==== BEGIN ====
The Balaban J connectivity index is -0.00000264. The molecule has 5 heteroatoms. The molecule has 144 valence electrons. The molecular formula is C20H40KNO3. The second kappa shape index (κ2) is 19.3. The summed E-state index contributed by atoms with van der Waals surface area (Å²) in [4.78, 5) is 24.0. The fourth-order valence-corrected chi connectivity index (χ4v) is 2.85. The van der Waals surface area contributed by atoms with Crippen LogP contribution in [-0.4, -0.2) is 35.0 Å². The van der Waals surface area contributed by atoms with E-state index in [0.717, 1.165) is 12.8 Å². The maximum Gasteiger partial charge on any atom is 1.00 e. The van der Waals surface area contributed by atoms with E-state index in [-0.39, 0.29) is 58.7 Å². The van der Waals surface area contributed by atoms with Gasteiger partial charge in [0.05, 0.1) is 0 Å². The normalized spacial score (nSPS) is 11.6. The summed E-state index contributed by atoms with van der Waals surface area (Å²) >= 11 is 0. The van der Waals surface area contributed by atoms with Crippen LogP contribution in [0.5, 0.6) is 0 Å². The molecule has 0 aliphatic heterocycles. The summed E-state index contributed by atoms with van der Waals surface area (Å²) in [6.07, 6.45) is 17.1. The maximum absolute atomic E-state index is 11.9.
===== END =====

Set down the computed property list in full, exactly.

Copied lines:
The Balaban J connectivity index is -0.00000264. The molecule has 5 heteroatoms. The molecule has 144 valence electrons. The molecular formula is C20H40KNO3. The second kappa shape index (κ2) is 19.3. The summed E-state index contributed by atoms with van der Waals surface area (Å²) in [4.78, 5) is 24.0. The fourth-order valence-corrected chi connectivity index (χ4v) is 2.85. The van der Waals surface area contributed by atoms with Crippen LogP contribution in [-0.4, -0.2) is 35.0 Å². The van der Waals surface area contributed by atoms with E-state index in [0.717, 1.165) is 12.8 Å². The maximum Gasteiger partial charge on any atom is 1.00 e. The van der Waals surface area contributed by atoms with E-state index in [-0.39, 0.29) is 58.7 Å². The van der Waals surface area contributed by atoms with Gasteiger partial charge in [0.05, 0.1) is 0 Å². The normalized spacial score (nSPS) is 11.6. The summed E-state index contributed by atoms with van der Waals surface area (Å²) >= 11 is 0. The van der Waals surface area contributed by atoms with Crippen LogP contribution in [0.5, 0.6) is 0 Å². The molecule has 0 aliphatic heterocycles. The summed E-state index contributed by atoms with van der Waals surface area (Å²) in [6.07, 6.45) is 17.1. The maximum absolute atomic E-state index is 11.9.